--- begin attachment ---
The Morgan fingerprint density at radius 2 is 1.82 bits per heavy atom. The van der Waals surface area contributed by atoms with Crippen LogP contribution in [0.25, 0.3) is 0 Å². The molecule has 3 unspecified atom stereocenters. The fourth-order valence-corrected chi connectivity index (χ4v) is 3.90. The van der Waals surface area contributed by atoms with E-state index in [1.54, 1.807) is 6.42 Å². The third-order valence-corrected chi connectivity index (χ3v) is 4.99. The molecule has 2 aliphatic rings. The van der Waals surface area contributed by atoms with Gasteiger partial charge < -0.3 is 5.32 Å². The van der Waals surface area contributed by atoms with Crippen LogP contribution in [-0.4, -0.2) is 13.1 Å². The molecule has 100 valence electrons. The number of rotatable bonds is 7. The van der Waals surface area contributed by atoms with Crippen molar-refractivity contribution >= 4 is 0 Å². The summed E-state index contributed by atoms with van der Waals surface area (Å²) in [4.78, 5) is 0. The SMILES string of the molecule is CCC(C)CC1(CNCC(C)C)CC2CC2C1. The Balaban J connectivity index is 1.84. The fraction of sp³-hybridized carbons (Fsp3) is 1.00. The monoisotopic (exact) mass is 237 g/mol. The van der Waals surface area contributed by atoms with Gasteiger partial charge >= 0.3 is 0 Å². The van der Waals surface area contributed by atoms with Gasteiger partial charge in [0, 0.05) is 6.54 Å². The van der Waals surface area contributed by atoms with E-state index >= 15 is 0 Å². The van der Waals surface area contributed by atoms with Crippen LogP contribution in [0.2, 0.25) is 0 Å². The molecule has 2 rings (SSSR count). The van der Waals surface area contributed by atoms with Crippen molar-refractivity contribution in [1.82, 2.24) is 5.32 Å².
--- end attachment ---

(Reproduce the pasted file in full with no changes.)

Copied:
The Morgan fingerprint density at radius 2 is 1.82 bits per heavy atom. The van der Waals surface area contributed by atoms with Crippen LogP contribution in [0.25, 0.3) is 0 Å². The molecule has 3 unspecified atom stereocenters. The fourth-order valence-corrected chi connectivity index (χ4v) is 3.90. The van der Waals surface area contributed by atoms with E-state index in [1.54, 1.807) is 6.42 Å². The third-order valence-corrected chi connectivity index (χ3v) is 4.99. The molecule has 2 aliphatic rings. The van der Waals surface area contributed by atoms with Gasteiger partial charge < -0.3 is 5.32 Å². The van der Waals surface area contributed by atoms with Crippen LogP contribution in [-0.4, -0.2) is 13.1 Å². The molecule has 100 valence electrons. The number of rotatable bonds is 7. The van der Waals surface area contributed by atoms with Crippen molar-refractivity contribution >= 4 is 0 Å². The summed E-state index contributed by atoms with van der Waals surface area (Å²) in [4.78, 5) is 0. The SMILES string of the molecule is CCC(C)CC1(CNCC(C)C)CC2CC2C1. The Balaban J connectivity index is 1.84. The fraction of sp³-hybridized carbons (Fsp3) is 1.00. The monoisotopic (exact) mass is 237 g/mol. The van der Waals surface area contributed by atoms with Gasteiger partial charge >= 0.3 is 0 Å². The van der Waals surface area contributed by atoms with Gasteiger partial charge in [0, 0.05) is 6.54 Å². The van der Waals surface area contributed by atoms with E-state index >= 15 is 0 Å². The van der Waals surface area contributed by atoms with Crippen LogP contribution in [0.2, 0.25) is 0 Å². The molecule has 2 rings (SSSR count). The van der Waals surface area contributed by atoms with Crippen molar-refractivity contribution in [1.82, 2.24) is 5.32 Å².